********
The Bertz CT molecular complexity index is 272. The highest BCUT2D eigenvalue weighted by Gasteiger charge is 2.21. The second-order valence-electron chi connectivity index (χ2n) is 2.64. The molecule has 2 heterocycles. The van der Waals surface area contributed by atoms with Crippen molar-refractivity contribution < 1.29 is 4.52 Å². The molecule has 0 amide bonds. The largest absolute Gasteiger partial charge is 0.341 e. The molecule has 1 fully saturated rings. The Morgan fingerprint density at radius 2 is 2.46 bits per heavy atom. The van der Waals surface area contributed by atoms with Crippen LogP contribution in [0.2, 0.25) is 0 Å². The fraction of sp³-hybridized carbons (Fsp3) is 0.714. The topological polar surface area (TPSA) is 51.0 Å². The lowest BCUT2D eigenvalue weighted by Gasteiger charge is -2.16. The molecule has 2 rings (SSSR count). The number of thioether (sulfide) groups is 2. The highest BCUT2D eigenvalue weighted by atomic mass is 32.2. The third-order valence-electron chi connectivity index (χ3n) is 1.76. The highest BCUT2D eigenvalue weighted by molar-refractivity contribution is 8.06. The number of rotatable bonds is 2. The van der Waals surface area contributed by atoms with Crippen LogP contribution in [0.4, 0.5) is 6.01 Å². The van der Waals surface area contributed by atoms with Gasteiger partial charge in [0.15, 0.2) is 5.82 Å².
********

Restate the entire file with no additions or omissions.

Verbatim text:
The Bertz CT molecular complexity index is 272. The highest BCUT2D eigenvalue weighted by Gasteiger charge is 2.21. The second-order valence-electron chi connectivity index (χ2n) is 2.64. The molecule has 2 heterocycles. The van der Waals surface area contributed by atoms with Crippen molar-refractivity contribution < 1.29 is 4.52 Å². The molecule has 0 amide bonds. The largest absolute Gasteiger partial charge is 0.341 e. The molecule has 1 fully saturated rings. The Morgan fingerprint density at radius 2 is 2.46 bits per heavy atom. The van der Waals surface area contributed by atoms with Crippen LogP contribution in [0.2, 0.25) is 0 Å². The fraction of sp³-hybridized carbons (Fsp3) is 0.714. The topological polar surface area (TPSA) is 51.0 Å². The lowest BCUT2D eigenvalue weighted by Gasteiger charge is -2.16. The molecule has 2 rings (SSSR count). The number of thioether (sulfide) groups is 2. The highest BCUT2D eigenvalue weighted by atomic mass is 32.2. The third-order valence-electron chi connectivity index (χ3n) is 1.76. The highest BCUT2D eigenvalue weighted by molar-refractivity contribution is 8.06. The number of rotatable bonds is 2. The van der Waals surface area contributed by atoms with Crippen LogP contribution in [0.4, 0.5) is 6.01 Å². The van der Waals surface area contributed by atoms with Gasteiger partial charge in [0.15, 0.2) is 5.82 Å².